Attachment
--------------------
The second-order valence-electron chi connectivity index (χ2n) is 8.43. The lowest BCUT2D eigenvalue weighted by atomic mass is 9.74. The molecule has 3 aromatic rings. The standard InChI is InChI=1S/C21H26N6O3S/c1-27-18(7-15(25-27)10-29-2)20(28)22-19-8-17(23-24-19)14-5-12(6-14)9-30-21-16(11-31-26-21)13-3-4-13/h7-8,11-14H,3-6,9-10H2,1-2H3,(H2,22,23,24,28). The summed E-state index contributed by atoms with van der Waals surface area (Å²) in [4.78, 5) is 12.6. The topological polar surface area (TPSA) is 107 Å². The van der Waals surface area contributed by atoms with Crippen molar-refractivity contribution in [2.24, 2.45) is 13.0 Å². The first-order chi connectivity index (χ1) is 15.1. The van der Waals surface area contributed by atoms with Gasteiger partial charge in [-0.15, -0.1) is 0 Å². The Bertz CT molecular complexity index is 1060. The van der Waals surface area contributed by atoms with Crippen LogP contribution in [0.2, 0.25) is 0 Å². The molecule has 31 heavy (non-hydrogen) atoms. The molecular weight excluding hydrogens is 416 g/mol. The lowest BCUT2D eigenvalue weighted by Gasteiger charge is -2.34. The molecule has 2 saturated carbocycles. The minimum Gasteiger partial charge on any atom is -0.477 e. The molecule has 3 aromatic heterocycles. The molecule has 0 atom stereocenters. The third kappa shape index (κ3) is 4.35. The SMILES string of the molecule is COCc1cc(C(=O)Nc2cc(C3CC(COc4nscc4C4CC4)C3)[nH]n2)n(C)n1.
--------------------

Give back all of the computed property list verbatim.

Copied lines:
The second-order valence-electron chi connectivity index (χ2n) is 8.43. The lowest BCUT2D eigenvalue weighted by atomic mass is 9.74. The molecule has 3 aromatic rings. The standard InChI is InChI=1S/C21H26N6O3S/c1-27-18(7-15(25-27)10-29-2)20(28)22-19-8-17(23-24-19)14-5-12(6-14)9-30-21-16(11-31-26-21)13-3-4-13/h7-8,11-14H,3-6,9-10H2,1-2H3,(H2,22,23,24,28). The summed E-state index contributed by atoms with van der Waals surface area (Å²) in [4.78, 5) is 12.6. The topological polar surface area (TPSA) is 107 Å². The van der Waals surface area contributed by atoms with Crippen molar-refractivity contribution in [2.24, 2.45) is 13.0 Å². The first-order chi connectivity index (χ1) is 15.1. The van der Waals surface area contributed by atoms with Gasteiger partial charge in [-0.15, -0.1) is 0 Å². The Bertz CT molecular complexity index is 1060. The van der Waals surface area contributed by atoms with Crippen LogP contribution in [0.2, 0.25) is 0 Å². The molecule has 31 heavy (non-hydrogen) atoms. The molecular weight excluding hydrogens is 416 g/mol. The lowest BCUT2D eigenvalue weighted by Gasteiger charge is -2.34. The molecule has 2 saturated carbocycles. The minimum Gasteiger partial charge on any atom is -0.477 e. The molecule has 3 aromatic heterocycles. The molecule has 0 atom stereocenters. The third kappa shape index (κ3) is 4.35. The SMILES string of the molecule is COCc1cc(C(=O)Nc2cc(C3CC(COc4nscc4C4CC4)C3)[nH]n2)n(C)n1.